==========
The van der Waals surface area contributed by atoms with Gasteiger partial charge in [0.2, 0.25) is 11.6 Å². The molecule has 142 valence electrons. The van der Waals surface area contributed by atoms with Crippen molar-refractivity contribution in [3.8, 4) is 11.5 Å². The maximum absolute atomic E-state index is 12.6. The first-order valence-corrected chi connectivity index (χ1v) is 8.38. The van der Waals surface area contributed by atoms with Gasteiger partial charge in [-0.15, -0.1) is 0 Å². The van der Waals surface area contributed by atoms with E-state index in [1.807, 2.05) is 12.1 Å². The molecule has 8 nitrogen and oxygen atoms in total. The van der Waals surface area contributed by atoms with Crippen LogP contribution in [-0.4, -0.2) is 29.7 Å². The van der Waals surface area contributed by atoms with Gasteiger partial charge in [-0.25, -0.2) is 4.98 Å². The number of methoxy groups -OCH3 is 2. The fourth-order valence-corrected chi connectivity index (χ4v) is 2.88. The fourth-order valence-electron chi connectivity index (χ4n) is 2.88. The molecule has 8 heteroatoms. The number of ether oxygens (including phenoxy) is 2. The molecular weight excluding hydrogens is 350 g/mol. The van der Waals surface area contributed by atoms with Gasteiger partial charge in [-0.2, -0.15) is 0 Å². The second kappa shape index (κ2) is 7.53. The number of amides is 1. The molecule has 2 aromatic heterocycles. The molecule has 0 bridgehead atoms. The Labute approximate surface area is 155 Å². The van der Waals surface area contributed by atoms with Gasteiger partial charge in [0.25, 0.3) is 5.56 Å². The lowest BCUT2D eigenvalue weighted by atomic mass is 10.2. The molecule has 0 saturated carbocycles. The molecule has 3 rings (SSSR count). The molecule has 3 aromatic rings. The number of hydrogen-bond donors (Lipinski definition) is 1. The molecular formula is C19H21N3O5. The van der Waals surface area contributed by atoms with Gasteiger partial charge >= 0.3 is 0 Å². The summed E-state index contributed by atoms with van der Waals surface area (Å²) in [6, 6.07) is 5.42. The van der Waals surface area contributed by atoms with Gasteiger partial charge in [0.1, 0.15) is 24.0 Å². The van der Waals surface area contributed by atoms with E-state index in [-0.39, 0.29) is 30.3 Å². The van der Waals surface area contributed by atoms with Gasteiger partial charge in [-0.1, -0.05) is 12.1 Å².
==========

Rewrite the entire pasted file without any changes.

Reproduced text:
The van der Waals surface area contributed by atoms with Gasteiger partial charge in [0.2, 0.25) is 11.6 Å². The molecule has 142 valence electrons. The van der Waals surface area contributed by atoms with Crippen molar-refractivity contribution in [3.8, 4) is 11.5 Å². The maximum absolute atomic E-state index is 12.6. The first-order valence-corrected chi connectivity index (χ1v) is 8.38. The van der Waals surface area contributed by atoms with Gasteiger partial charge in [-0.15, -0.1) is 0 Å². The van der Waals surface area contributed by atoms with E-state index in [1.807, 2.05) is 12.1 Å². The molecule has 8 nitrogen and oxygen atoms in total. The van der Waals surface area contributed by atoms with Crippen LogP contribution in [-0.4, -0.2) is 29.7 Å². The van der Waals surface area contributed by atoms with Gasteiger partial charge in [-0.25, -0.2) is 4.98 Å². The number of methoxy groups -OCH3 is 2. The fourth-order valence-corrected chi connectivity index (χ4v) is 2.88. The fourth-order valence-electron chi connectivity index (χ4n) is 2.88. The molecule has 8 heteroatoms. The number of ether oxygens (including phenoxy) is 2. The molecular weight excluding hydrogens is 350 g/mol. The van der Waals surface area contributed by atoms with Gasteiger partial charge in [-0.2, -0.15) is 0 Å². The second kappa shape index (κ2) is 7.53. The number of amides is 1. The molecule has 2 aromatic heterocycles. The molecule has 0 bridgehead atoms. The Labute approximate surface area is 155 Å². The van der Waals surface area contributed by atoms with Gasteiger partial charge in [0.25, 0.3) is 5.56 Å². The lowest BCUT2D eigenvalue weighted by atomic mass is 10.2. The molecule has 0 saturated carbocycles. The molecule has 3 rings (SSSR count). The molecule has 3 aromatic rings. The number of hydrogen-bond donors (Lipinski definition) is 1. The molecular formula is C19H21N3O5. The van der Waals surface area contributed by atoms with Gasteiger partial charge >= 0.3 is 0 Å². The summed E-state index contributed by atoms with van der Waals surface area (Å²) in [6, 6.07) is 5.42. The van der Waals surface area contributed by atoms with Gasteiger partial charge in [0.1, 0.15) is 24.0 Å². The van der Waals surface area contributed by atoms with E-state index in [-0.39, 0.29) is 30.3 Å². The van der Waals surface area contributed by atoms with Gasteiger partial charge in [-0.1, -0.05) is 12.1 Å².